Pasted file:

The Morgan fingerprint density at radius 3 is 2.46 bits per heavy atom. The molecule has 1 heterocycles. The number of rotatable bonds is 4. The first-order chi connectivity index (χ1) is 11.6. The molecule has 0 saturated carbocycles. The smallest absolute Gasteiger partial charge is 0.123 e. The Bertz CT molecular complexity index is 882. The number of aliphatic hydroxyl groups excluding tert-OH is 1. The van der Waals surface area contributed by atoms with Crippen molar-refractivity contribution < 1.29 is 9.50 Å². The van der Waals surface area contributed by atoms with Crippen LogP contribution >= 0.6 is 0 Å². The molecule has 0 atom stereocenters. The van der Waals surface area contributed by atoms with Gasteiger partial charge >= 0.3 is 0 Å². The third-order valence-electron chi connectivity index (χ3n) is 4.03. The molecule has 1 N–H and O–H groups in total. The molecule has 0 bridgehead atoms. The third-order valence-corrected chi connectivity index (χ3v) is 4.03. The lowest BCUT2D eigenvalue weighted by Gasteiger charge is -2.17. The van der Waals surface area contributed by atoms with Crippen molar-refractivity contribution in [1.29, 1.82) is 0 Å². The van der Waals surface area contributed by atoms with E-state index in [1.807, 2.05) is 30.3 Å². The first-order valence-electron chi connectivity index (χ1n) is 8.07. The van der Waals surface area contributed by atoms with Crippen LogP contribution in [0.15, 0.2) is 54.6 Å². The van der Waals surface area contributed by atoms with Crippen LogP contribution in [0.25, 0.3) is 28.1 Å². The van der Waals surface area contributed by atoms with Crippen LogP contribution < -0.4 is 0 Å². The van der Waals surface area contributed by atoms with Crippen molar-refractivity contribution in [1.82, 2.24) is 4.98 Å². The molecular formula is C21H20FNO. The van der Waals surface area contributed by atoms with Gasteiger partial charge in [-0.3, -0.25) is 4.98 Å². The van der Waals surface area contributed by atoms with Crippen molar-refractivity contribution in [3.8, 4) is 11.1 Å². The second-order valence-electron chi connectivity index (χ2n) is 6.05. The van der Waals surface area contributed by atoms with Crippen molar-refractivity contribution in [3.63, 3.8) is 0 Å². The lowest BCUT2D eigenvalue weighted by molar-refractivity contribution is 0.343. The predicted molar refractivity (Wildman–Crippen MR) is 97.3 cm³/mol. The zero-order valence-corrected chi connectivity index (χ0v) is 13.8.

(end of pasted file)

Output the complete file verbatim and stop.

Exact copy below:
The Morgan fingerprint density at radius 3 is 2.46 bits per heavy atom. The molecule has 1 heterocycles. The number of rotatable bonds is 4. The first-order chi connectivity index (χ1) is 11.6. The molecule has 0 saturated carbocycles. The smallest absolute Gasteiger partial charge is 0.123 e. The Bertz CT molecular complexity index is 882. The number of aliphatic hydroxyl groups excluding tert-OH is 1. The van der Waals surface area contributed by atoms with Crippen molar-refractivity contribution < 1.29 is 9.50 Å². The van der Waals surface area contributed by atoms with Crippen LogP contribution >= 0.6 is 0 Å². The molecule has 0 atom stereocenters. The van der Waals surface area contributed by atoms with Gasteiger partial charge >= 0.3 is 0 Å². The third-order valence-electron chi connectivity index (χ3n) is 4.03. The molecule has 1 N–H and O–H groups in total. The molecule has 0 bridgehead atoms. The third-order valence-corrected chi connectivity index (χ3v) is 4.03. The lowest BCUT2D eigenvalue weighted by Gasteiger charge is -2.17. The van der Waals surface area contributed by atoms with Crippen molar-refractivity contribution in [1.29, 1.82) is 0 Å². The van der Waals surface area contributed by atoms with E-state index in [1.807, 2.05) is 30.3 Å². The first-order valence-electron chi connectivity index (χ1n) is 8.07. The van der Waals surface area contributed by atoms with Crippen LogP contribution in [0.15, 0.2) is 54.6 Å². The van der Waals surface area contributed by atoms with Crippen LogP contribution in [0.25, 0.3) is 28.1 Å². The van der Waals surface area contributed by atoms with Crippen LogP contribution < -0.4 is 0 Å². The van der Waals surface area contributed by atoms with Crippen molar-refractivity contribution in [1.82, 2.24) is 4.98 Å². The molecular formula is C21H20FNO. The van der Waals surface area contributed by atoms with Gasteiger partial charge in [-0.3, -0.25) is 4.98 Å². The van der Waals surface area contributed by atoms with Crippen molar-refractivity contribution in [3.8, 4) is 11.1 Å². The second-order valence-electron chi connectivity index (χ2n) is 6.05. The van der Waals surface area contributed by atoms with Crippen molar-refractivity contribution in [3.63, 3.8) is 0 Å². The lowest BCUT2D eigenvalue weighted by molar-refractivity contribution is 0.343. The predicted molar refractivity (Wildman–Crippen MR) is 97.3 cm³/mol. The zero-order valence-corrected chi connectivity index (χ0v) is 13.8.